Friday, September 26, 2014

Anubis guitar preamp

So, on electric guitars there are usually 2 or 3 pickups placed along the string.  You use switches to select which ones to use and the resulting sound depends on the pickup placement relative to the nodes and anti-nodes of the strings.

Some people get adventurous and drill holes in the guitars to add switches or knobs to allow for more control than the stock wiring affords.  I decided to make a preamp that would allow any combination and polarity of the pickups (even time-varying ones) without requiring modifications to the guitar's body or pick guard.

And so, the Anubis preamp for Fender/Squier Stratocasters was born!  There's a digital potentiometer and polarity switch for each of the three pickups.  They're all controlled by a microcontroller.  The control software can be edited and uploaded to the Anubis with an Arduino UNO board.

The volume and tone potentiometers have been replaced with a program selection encoder and two program value potentiometers.  Here's a shot of the boards.  The minimum order from the board house was 10 units, so I have some extras :)

And here's the board populated and installed on my Strat's pickguard.  There's a single IDC breakout cable that goes from a header on the board to the switching jack, the pickups, the battery, and the programming cable.

I've made a mostly dry recording of the guitar (direct injected, a little compression and reverb added) to demonstrate a few of the programs I've written for it so far.  In the order of recording they are:

1. Sample and hold: abruptly switching between randomly selected pickups.
2. Fast chorus: The pickups are amplitude modulated with low frequency sine waves that are 120 degrees out of phase with each other.  Sounds kind of like a three tap chorus.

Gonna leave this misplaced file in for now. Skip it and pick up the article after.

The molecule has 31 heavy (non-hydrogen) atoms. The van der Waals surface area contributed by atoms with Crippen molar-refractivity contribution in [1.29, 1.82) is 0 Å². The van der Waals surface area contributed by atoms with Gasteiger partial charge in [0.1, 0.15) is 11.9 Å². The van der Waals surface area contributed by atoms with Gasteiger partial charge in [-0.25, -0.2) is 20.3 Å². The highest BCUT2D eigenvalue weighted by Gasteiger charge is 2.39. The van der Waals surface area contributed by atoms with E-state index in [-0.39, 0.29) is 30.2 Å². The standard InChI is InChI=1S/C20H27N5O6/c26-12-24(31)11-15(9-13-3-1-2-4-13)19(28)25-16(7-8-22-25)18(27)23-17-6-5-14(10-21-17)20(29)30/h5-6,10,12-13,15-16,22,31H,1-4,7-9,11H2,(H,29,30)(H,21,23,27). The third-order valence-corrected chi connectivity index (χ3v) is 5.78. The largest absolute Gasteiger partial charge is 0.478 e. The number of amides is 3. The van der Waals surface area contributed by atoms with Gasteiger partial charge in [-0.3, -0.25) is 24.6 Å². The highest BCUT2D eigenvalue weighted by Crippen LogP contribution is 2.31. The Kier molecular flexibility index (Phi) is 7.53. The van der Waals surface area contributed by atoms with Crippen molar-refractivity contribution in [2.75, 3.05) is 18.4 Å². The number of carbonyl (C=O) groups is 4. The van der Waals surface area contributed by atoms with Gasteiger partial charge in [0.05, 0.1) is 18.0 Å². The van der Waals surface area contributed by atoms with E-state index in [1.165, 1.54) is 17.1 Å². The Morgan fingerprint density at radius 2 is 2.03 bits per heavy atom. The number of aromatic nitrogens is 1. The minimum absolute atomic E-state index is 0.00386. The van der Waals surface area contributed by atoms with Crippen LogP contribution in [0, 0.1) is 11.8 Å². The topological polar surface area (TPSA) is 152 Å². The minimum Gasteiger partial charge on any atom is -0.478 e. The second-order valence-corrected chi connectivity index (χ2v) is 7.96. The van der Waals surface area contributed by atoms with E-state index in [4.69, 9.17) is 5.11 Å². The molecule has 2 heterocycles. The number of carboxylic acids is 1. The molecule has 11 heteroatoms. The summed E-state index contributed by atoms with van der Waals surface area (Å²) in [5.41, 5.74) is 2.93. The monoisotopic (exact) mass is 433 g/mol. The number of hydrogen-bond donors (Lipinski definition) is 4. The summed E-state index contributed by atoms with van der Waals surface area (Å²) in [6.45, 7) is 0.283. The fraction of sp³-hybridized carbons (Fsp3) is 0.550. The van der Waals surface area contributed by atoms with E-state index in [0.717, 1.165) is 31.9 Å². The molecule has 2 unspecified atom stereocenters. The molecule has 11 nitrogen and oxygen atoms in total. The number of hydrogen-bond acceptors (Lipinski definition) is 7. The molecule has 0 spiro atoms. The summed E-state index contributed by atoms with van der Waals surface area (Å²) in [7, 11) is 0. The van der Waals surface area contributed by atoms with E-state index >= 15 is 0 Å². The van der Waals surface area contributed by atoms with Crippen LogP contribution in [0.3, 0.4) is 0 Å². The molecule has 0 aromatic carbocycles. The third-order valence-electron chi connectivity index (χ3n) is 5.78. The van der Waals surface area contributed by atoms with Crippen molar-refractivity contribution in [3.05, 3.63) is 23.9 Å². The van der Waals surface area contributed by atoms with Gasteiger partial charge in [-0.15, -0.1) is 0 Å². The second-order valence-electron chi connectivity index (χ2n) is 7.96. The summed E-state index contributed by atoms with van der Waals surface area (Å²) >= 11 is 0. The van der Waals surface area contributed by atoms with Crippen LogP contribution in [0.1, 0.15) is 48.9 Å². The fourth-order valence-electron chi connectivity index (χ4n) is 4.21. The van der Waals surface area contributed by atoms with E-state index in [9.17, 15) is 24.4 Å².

3. Slow chorus: same as above, but with a slower modulation frequency.
4. Some of the 13 different pickup combination and polarity options. 

If I have time to do it over, I may try nice VCAs (like the  SSM2164) instead of digital potentiometers to avoid the annoying stepping/zipper noise. 

Here's a link to the GitHub repository for the microcontroller's software:

As promised, here's the schematic:

And here's the bill of materials:

Description mouser part number unit price quantity line total number on board
Switching jack 502-113X 3.15 1 3.15
IDC plug 617-09-18-520-7803 2.06 1 2.06
IDC header 571-7-146256-0 3.81 1 3.81
Amphenol flat cables 523-135-2801-020FT 1.75 1 1.75
Potentiometer 311-1901F-10K 2.87 2 5.74
Rotary encoder 652-PEC11L4125KN0020 1.43 1 1.43
7805 regulator 595-UA7805CKTTR 0.767 1 0.767 U8
regulator capacitors 77-VJ1206Y334KXJTBC 0.08 4 0.32 C13, C14, C15, C16
decoupling capacitors 77-VJ1206Y104KXJPBC 0.033 5 0.165 C7, C8, C12, C17, C11
output capacitor 77-VJ1206Y332KXJPBC 0.06 1 0.06 C1
crystal capacitors 77-VJ1206A220KXACBC 0.05 2 0.1 C9, C10
pull down resistors 652-CRT1206BY1002ELF 0.31 2 0.62 R8, R9
diodes 696-SML-LX1206YC-TR1 0.1 2 0.2 D3, D4
16 MHz crystal 774-ATS160SM-1 0.24 1 0.24 Y2
power supply resistors 71-CRCW1206J-100-E3 0.03 2 0.06 R10, R11
AD5222 584-AD5222BRZ1M 2.02 2 4.04 U2, U3
DG403 968-DG403DYZ 1.43 3 4.29 U4, U5, U6
9V battery holder 12BH610-GR 1.05 1 1.05
Atmega328 556-ATMEGA328-AU 2.58 1 2.58 U1